When there is a new pope things change. When things change some people get nervous. Its natural. Its okay.

One of the things that helps when there is transition stress is to remember that progress is pendular. Progress is like a pendulum–it swings back and forth. Two steps forward, one step back. This is the way life works. This is the way we make progress. Life lurches. The church lurches. We move forward, then we fall back to re-consider, re-plan and re-work the best way forward. The step back often feels bad, but this is the time when we re-evaluate, take stock and then move forward again.

The great smiling American success story convinces us that life is one great upward climb of progress with one success building on another. Onward and upward on our merry way! In fact, real progress is not like that. Instead it is a journey of confusion, wrong turnings, mistakes and learning by trial and error. The way forward is one of continued learning and therefore one of the greatest enemies of this real progress is thinking that we know it all and have no more learning to do. Another great enemy of real progress is believing that life really is about getting everything set just right in our comfort zone–setting the automatic pilot and then just flying along with no problems, no conflict, not difficulties.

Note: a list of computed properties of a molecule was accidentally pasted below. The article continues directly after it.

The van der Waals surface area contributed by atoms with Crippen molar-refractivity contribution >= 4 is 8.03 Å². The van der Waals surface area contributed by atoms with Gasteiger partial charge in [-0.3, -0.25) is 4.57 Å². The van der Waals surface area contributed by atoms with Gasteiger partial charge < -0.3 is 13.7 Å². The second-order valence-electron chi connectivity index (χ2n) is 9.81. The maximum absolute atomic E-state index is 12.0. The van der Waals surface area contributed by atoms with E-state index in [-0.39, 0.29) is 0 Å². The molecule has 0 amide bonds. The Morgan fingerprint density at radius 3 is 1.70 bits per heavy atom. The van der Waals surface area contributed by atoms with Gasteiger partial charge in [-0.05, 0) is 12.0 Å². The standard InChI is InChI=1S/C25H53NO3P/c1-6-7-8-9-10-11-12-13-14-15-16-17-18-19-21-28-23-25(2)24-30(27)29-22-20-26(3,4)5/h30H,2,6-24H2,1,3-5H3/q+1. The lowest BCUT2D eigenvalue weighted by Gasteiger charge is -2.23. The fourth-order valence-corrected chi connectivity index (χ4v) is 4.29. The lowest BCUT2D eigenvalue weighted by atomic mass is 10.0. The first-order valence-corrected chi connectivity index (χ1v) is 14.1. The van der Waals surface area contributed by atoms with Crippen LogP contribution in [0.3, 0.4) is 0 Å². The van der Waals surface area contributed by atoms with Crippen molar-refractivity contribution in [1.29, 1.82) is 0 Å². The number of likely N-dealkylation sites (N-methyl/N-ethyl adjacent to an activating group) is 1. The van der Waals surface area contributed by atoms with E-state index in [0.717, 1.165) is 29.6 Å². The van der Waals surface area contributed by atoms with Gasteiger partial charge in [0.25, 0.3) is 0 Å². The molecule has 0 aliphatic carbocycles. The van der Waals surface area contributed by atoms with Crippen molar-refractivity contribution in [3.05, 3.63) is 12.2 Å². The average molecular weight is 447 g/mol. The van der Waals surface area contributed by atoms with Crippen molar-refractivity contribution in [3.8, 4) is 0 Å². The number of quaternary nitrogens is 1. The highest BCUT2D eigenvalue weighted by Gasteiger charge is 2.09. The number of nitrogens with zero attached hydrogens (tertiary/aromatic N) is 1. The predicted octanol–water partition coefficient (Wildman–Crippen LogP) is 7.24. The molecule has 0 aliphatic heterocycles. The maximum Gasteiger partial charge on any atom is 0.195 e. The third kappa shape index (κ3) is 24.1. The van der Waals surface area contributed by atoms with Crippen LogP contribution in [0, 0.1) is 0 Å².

But that is not life. That is not reality. Life is an adventure which is full of uncertainty, questions, mistakes and glorious failures. In other words, we lurch along–making a mistake here and over correcting there until we have made the other mistake and then have to correct again.

Think of it like this: we like to think that life is like sailing with the wind at our back. We’re headed in the right direction and the wind is with us and all is well with the world. However, more often we have to sail against the wind, and to do so we have to ‘bash’ or ‘break’ the wind. We have to tack one way, then the other–doing a zig zag course always keeping our eye on the destination, but sailing there in a back and forth, difficult zig and zag.

So, if a new pope lurches one way–emphasizing certain aspects of the faith which a previous pope did not, then rejoice for the church is lurching as she is supposed to do. If a pope does something we find disagreeable, then he is just the pope we need for he will challenge our preconceptions and make us think outside the box and get us to re-examine our priorities. This applies to all of us, whoever the pope was.

I’d give this advice to traditionalists who are worried about Pope Francis, but I would have given the same advice to the liberals who didn’t like Pope Benedict. Both popes have much to teach us.

If we will be taught.